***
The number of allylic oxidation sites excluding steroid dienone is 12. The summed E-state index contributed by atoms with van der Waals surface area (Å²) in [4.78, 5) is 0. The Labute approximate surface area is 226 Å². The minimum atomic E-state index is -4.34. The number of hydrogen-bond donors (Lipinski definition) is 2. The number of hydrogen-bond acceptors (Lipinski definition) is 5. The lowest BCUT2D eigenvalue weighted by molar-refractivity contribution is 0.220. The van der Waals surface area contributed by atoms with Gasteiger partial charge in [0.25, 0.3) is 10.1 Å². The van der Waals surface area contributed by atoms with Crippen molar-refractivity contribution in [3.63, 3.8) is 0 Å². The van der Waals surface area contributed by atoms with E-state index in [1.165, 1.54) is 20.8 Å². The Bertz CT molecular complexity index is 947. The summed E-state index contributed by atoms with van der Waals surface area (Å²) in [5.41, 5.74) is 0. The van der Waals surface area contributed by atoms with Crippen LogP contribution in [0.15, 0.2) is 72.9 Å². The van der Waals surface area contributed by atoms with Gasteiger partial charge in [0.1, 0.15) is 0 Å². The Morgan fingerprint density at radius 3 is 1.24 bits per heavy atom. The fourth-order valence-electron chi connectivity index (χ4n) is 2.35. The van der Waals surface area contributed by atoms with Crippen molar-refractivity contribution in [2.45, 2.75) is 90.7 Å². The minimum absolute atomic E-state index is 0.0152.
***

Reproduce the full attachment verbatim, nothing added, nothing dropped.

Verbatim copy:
The number of allylic oxidation sites excluding steroid dienone is 12. The summed E-state index contributed by atoms with van der Waals surface area (Å²) in [4.78, 5) is 0. The Labute approximate surface area is 226 Å². The minimum atomic E-state index is -4.34. The number of hydrogen-bond donors (Lipinski definition) is 2. The number of hydrogen-bond acceptors (Lipinski definition) is 5. The lowest BCUT2D eigenvalue weighted by molar-refractivity contribution is 0.220. The van der Waals surface area contributed by atoms with Gasteiger partial charge in [0.25, 0.3) is 10.1 Å². The van der Waals surface area contributed by atoms with Crippen molar-refractivity contribution in [3.63, 3.8) is 0 Å². The van der Waals surface area contributed by atoms with E-state index in [1.165, 1.54) is 20.8 Å². The Bertz CT molecular complexity index is 947. The summed E-state index contributed by atoms with van der Waals surface area (Å²) in [5.41, 5.74) is 0. The van der Waals surface area contributed by atoms with Crippen LogP contribution in [0.15, 0.2) is 72.9 Å². The van der Waals surface area contributed by atoms with Gasteiger partial charge in [0.1, 0.15) is 0 Å². The Morgan fingerprint density at radius 3 is 1.24 bits per heavy atom. The fourth-order valence-electron chi connectivity index (χ4n) is 2.35. The van der Waals surface area contributed by atoms with Crippen molar-refractivity contribution in [2.45, 2.75) is 90.7 Å². The minimum absolute atomic E-state index is 0.0152.